« A culture of entitlement | Main | Bonanza for local governments or savings for taxpayers? »

Cyber insurance advice

Dave Nelson, CISSP is president and CEO of Integrity. 

 Cyber insurance

Let’s start 2016 off with a bit of advice for any company or non-profit organization who uses technology.  You should purchase cyber insurance this year. In today’s world of high profile cyberattacks, a few things have become crystal clear.  irst, it’s not if you will suffer a cyberattack, it’s when. Second, data breaches occur at companies of any size and in any industry. And finally, no matter how much you spend on information security a breach will be costly.

Just as when purchasing insurance to protect any other asset, it’s a part of a risk mitigation strategy. You can’t simply buy insurance and take no other precautions. Insurance is designed to limit your exposure to loss after a series of other steps have been taken. 

The question is, what kind of cyber insurance is right for you? Let’s look at some of the coverage options available today.  Every carrier is different and these policies are nowhere near standardized like general liability, auto, life, or home policies. Each carrier may call their coverage something different but you need to understand what is covered and what is not.

Network Security

This type of policy typically will cover the costs associated with the downtime and clean up from network security issues such as a virus outbreak. You need to read carefully because this may not cover actual hacking attacks.

Incident Response

This policy will cover the costs for a security expert to lead the effort to assess the data breach, coordinate the reaction plans, document remediation, and work with law enforcement on your behalf or interface with regulatory agencies. Having an expert lead incident response usually results in quicker resolution. They often provide a more complete assessment of the true cause of the breach, can help suggest remediation actions, and provide counsel during and after the incident.

Digital Forensics

Knowing you suffered a breach is one thing.  Discovering how it happened, the depth and breadth of the breach, or discovering other existing breach points is another thing.  Digital forensic coverage will cover the costs to fully investigate the incident and discover any additional threat actors in your environment.

Remediation Efforts

Some policies will only cover the costs to stop the active breach.  While that certainly helps, it doesn’t mean that same attack vector will not be used in the future.  A policy that covers at least a portion of the costs to fix the problem can be helpful.

Breach Notification

Notifying clients that a breach has occurred is required by state breach notification laws, HIPAA and many international laws. This type of coverage will pay for the costs associated with identifying the affected parties and notification of the victims according to any regulatory requirements.

Credit Monitoring

Providing credit monitoring or other post-breach assistance to victims is often a common way to buy goodwill with your affected customers. This policy will cover these costs.

Legal Defense

Many data breaches end up in some form of litigation. Either between you and a vendor, you and a client, you and a regulatory body, or you and just about anyone. Policies vary on how and to what extent the insurance carrier will defend you in litigation.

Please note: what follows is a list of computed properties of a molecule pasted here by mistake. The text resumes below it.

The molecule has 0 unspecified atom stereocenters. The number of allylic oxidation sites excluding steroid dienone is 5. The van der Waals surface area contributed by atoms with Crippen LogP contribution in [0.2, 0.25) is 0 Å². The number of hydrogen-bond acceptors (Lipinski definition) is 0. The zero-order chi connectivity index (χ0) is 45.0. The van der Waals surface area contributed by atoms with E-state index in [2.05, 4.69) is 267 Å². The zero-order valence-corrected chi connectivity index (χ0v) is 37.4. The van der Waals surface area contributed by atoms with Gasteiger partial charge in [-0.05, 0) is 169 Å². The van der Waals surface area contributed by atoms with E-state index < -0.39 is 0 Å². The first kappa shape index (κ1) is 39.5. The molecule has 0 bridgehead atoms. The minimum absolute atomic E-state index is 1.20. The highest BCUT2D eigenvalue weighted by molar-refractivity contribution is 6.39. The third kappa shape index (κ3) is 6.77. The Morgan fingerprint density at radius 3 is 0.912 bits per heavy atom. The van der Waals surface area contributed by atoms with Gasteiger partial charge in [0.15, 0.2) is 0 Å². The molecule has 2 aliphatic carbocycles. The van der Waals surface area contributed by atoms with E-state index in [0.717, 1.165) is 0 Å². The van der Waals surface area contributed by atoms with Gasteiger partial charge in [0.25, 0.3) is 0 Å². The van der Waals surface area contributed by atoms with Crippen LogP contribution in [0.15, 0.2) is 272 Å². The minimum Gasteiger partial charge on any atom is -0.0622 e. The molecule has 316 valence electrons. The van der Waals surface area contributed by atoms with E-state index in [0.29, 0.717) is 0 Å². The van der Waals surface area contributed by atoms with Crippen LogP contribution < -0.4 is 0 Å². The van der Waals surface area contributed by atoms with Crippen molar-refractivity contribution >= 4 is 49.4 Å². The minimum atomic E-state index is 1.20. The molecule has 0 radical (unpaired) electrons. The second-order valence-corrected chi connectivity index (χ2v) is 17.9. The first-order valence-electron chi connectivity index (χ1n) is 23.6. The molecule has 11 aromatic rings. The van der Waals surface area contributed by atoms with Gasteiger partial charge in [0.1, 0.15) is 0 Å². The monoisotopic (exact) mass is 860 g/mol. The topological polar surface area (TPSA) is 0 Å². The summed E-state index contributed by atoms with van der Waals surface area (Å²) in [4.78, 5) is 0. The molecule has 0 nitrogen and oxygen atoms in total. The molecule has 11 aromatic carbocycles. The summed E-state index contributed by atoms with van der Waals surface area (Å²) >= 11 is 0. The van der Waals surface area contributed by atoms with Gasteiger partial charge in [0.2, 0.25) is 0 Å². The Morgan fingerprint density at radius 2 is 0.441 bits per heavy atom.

This is just the tip of the iceberg in terms of cyber liability insurance. This is still a relatively new field and due to significant losses to insurance carriers, they are scrambling to create policy limits and exclusions to limit their losses.  Most general liability policies now explicitly exclude any coverage for network and information security related issues, thereby forcing you to purchase coverage for this inevitable loss.

It’s imperative that you discuss cyber insurance with a broker who is well versed and specializes in cyber coverage. A vast majority of the brokers today are inexperienced in dealing with cyber insurance due to its relative newness in the marketplace and the ever changing products offered by carriers.

One last word on why you should buy cyber insurance. You may have the staff and expertise to deal with a data breach internally, but the time spent by your internal resources responding to a breach is not covered by insurance.  Your team is taken away from their daily jobs to address the breach, leaving other important tasks on the back burner for days, maybe even weeks.  Cyber liability insurance typically only covers the costs for external parties to address the breach. It is important to ask yourself if having insurance that covers the cost of external help will outweigh the costs of internal resources being pulled away to handle the incident.

Dave Nelson is president and CEO of Integrity. Dave Nelson 2015 IowaBiz Blog

Email: dave.nelson@integritysrc.com

Twitter: @integritySRC | @integrityCEO

Website: integritysrc.com


The comments to this entry are closed.

« A culture of entitlement | Main | Bonanza for local governments or savings for taxpayers? »

Technorati Bookmark: Cyber insurance advice

This site is intended for informational and conversational purposes, not to provide specific legal, investment, or tax advice.  Articles and opinions posted here are those of the author(s). Links to and from other sites are for informational purposes and are not an endorsement by this site’s sponsor.